Who really has access to your data? Do you really want to store your kid's photos or the private pictures you sent to your loved one getting into the wrong hands? How do you think many of these celebrity "hacks" happen? Of course, they uploaded them online, and their data got intercepted. Also, having an open channel to any online server runs the risk of your phone and all the data on it getting compromised by hackers. This could be very bad, especially for businesses with high security. So, those businesses are stuck either not having enough storage, or getting a phone with expandable memory.
4 Data Integrity
How much can you really trust a cloud provider to keep your data from getting corrupted? You can hope that nothing will happen to your data, but what if something does? Even AWS has the possibility to lose data. This could also happen on your own phone, but at least you're in control of it. A strike of lighting in a data center could be all it takes to lose your data forever. If you back up your data, then it can solve the problem, but it also makes the phone redundant. The microSD card is actually a physical backup - even if your phone dies, then you have it. The most secure way to keep your data safe is to have multiple backups - one on your phone, one on your computer, and for data that is not private, a copy on the cloud as a third copy.
5 Increasingly memory-hungry applications
As mobile camera resolutions get bigger, so do file sizes. As phones start to film in 4K, memory gets used up really quickly. It's not hard to use up 1TB of storage with a couple months of 4k footage of family memories - and 1TB of internal memory is only on the highest end devices, and comes at a very hefty premium.
Then when that is used up, what are you stuck doing? Emptying it out to start again. If you have a microSD slot, then you can change out the microSD card just like you can in traditional DSLR camera. This is even more important for photographers and videographers who do it for a living. They don't have the time to wait to copy and delete the data several times a day between shoots. Meanwhile, swapping out a new card in the expandable memory slot can be done in seconds.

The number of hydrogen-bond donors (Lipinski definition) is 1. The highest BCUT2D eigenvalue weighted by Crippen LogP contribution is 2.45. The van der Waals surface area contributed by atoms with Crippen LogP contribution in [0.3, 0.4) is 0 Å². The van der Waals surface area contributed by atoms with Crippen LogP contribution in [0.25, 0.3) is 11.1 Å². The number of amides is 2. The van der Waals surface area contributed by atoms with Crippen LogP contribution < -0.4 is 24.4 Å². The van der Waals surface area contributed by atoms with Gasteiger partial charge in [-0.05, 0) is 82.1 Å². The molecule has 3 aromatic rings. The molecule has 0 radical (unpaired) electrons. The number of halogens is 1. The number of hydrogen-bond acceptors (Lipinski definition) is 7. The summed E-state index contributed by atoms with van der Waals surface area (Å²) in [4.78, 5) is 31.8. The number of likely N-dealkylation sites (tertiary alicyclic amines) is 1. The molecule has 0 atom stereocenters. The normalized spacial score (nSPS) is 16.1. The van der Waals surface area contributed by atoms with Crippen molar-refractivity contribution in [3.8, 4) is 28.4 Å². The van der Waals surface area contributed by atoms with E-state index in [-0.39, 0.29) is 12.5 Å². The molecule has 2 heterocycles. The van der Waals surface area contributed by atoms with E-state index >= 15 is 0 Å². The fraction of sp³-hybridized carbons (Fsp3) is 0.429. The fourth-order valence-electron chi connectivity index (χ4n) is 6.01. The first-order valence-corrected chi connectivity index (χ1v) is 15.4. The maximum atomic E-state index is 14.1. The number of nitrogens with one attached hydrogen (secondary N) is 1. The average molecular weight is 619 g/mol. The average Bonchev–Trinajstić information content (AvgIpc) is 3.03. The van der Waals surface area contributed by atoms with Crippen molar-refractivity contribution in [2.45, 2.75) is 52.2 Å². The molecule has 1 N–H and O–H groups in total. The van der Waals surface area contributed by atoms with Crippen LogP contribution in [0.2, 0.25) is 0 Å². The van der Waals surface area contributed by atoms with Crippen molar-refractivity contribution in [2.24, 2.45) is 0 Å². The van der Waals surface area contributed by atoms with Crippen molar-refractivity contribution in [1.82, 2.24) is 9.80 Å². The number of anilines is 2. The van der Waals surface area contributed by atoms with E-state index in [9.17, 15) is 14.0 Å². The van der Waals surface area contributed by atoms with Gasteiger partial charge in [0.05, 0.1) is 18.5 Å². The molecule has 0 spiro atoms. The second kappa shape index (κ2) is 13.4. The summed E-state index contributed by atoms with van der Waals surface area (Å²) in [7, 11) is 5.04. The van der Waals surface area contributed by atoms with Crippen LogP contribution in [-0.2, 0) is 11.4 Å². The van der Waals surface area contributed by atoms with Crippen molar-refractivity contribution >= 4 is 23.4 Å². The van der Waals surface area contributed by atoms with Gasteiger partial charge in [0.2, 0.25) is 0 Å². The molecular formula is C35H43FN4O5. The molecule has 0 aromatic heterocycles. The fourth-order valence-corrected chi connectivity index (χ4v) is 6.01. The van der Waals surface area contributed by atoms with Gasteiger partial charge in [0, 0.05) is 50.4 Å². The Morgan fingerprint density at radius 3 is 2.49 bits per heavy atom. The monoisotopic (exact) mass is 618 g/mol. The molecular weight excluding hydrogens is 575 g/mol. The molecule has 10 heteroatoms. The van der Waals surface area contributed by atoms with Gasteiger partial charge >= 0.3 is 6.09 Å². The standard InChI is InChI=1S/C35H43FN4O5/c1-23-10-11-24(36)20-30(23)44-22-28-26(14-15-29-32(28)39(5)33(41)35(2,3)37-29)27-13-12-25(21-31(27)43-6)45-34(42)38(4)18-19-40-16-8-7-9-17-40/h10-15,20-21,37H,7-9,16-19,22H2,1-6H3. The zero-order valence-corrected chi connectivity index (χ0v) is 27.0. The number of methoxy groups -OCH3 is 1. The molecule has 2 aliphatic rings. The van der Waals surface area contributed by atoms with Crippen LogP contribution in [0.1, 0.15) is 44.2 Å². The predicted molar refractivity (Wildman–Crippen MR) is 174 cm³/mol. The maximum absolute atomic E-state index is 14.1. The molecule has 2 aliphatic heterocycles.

It's not just photographers, though. Games are getting bigger and bigger, and before you know it, you're out of space. Expandable memory can be used to store game data or application data seamlessly and without an internet connection. Without a memory slot, though, and you're stuck choosing between games and applications instead of having them all. And if COD Mobile has an update? Goodbye 30GB of remaining storage. Now you have to delete even more data and apps just to use your phone. Expandable memory will not have this problem.
Cloud storage is also not a solution for big applications, because you can't store half of a local game on the cloud like you can on microSD cards in your phone. Expandable storage is the only way to increase your phone's capacity in this regard.
To answer TechRadar’s points:
Hardly. There is no evidence that Samsung will stop putting in expandable storage. Just because they released a couple devices without it does not by any means create a trend. They did it with the Galaxy S6 as well, but suffered for that mistake. Nothing has changed – the needs for microSD are all the same. Others may foolishly follow in their path, but unlike Samsung, they cannot afford to sacrifice one of the most desired features and lose a large portion of their customer base. Samsung will set no trend here.
Backlash or acceptance?
Backlash. Just like the Galaxy S6 that drove millions away from Samsung for years, the same is likely to happen again. It doesn’t mean that Samsung will listen to their customers, but it won’t do them any favors either. They can enjoy spending millions more in their marketing budget in future years due to this mistake.
Do you even need expandable storage?
I think we’ve adequately addressed this above.
What do you think? Do you need a microSD slot? Would you pass on a phone if it doesn’t have expandable storage?